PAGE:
Joseph is most passionate about the festival's work in schools, something that audiences do not see (though you can catch a sample on YouTube). Joseph points out that so much of his musical education at his state school was extraordinary both in terms of its breadth and the fact that it was free or cheap. This does not happen now. If organisations like Leeds Lieder cannot do work in schools then schools struggle to deliver high-quality musical education, something that Joseph feels is criminal to take away from children. So, for Joseph and for the festival this is important, a reason to fundraise, and it will pay dividends in the years to come. 

Another aspect of the festival's work that Joseph highlights is the bringing of important artists to Leeds, to keep open the international dialogue that he feels is in danger of going the wrong way thanks to Brexit. For him, it is a good thing to bring artists who rarely perform in the UK, not just for the audience but so that the festival's Young Artists can learn from international artists and artists from other backgrounds. Joseph sees it as important too, that different cultures are represented in what is an intense week of cultural exchange.

Leeds Lieder Young Artists 2022 - Michael Rose and Hannah Morley
Leeds Lieder Young Artists 2022 - Michael Rose and Hannah Morley

Leeds Lieder was founded by a group of friends working at Opera North and whose work at Leeds Lieder was done on a voluntary basis. For this reason, a guest artistic director was brought in for each festival, to oversee the cultural offering. Joseph came on board when founder Jane Anthony tragically died, and he was able to do both roles so that he oversees the artistic offering but also understands what makes a festival work. He admits that before coming to Leeds, he did not have a big desire to run a festival, though artists are well-positioned to do such things. Thanks to his experience as a pianist and song recitalist, Joseph has built a picture of what works and what doesn't work in a festival, and who has something to say. So when selling a particular art form, it is helpful if you are aware of how remarkable that art form is. If you can convey that to others, then it gives strength to your programming. He finds it a lot of fun and an enormous amount of work!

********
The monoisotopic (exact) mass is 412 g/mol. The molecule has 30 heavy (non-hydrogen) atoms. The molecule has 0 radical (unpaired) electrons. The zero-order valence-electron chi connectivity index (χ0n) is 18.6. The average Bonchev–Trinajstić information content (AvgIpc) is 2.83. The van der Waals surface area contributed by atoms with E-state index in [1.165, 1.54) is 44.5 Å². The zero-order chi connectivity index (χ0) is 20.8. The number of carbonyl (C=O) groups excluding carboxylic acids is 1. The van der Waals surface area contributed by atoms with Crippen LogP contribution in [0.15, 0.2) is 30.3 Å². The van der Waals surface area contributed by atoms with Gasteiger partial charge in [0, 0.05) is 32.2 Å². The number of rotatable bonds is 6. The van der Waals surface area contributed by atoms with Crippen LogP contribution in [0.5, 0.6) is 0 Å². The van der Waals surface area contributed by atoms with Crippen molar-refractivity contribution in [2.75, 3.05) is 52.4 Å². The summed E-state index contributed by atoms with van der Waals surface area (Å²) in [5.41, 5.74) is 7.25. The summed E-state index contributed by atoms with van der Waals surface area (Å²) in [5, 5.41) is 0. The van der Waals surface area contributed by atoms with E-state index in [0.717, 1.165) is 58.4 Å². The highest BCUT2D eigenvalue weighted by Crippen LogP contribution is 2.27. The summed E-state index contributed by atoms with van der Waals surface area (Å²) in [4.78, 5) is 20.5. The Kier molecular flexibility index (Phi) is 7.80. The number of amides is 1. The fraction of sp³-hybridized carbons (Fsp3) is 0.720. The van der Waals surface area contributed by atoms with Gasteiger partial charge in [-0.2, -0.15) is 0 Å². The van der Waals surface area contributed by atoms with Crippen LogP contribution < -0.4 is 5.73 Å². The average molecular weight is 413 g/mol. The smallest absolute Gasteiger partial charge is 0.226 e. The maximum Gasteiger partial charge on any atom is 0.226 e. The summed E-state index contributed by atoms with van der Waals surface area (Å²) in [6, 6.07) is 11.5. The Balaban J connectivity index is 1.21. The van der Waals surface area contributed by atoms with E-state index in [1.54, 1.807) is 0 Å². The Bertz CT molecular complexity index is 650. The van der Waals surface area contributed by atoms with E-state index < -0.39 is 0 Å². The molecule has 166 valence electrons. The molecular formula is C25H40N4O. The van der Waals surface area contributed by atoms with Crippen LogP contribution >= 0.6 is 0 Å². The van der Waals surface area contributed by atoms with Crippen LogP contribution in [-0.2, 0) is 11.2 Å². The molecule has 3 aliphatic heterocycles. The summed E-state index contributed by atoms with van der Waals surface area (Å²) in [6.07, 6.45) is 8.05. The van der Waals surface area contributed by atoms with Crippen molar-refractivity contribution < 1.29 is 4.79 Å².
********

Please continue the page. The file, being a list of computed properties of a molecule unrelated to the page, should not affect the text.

Also, the cultural landscape is changing, the days of an artist turning up, performing and going away again, are disappearing and culture is now under attack. Joseph feels that it is important an artist stand up and say they firmly believe this art form can enrich life enormously. The problem with contemporary issues is often that cultures do not connect, and the arts are strongly placed to make a significant connection, he mentions artists like Dame Sarah Connolly and Alice Coote who use their voice for more than performing.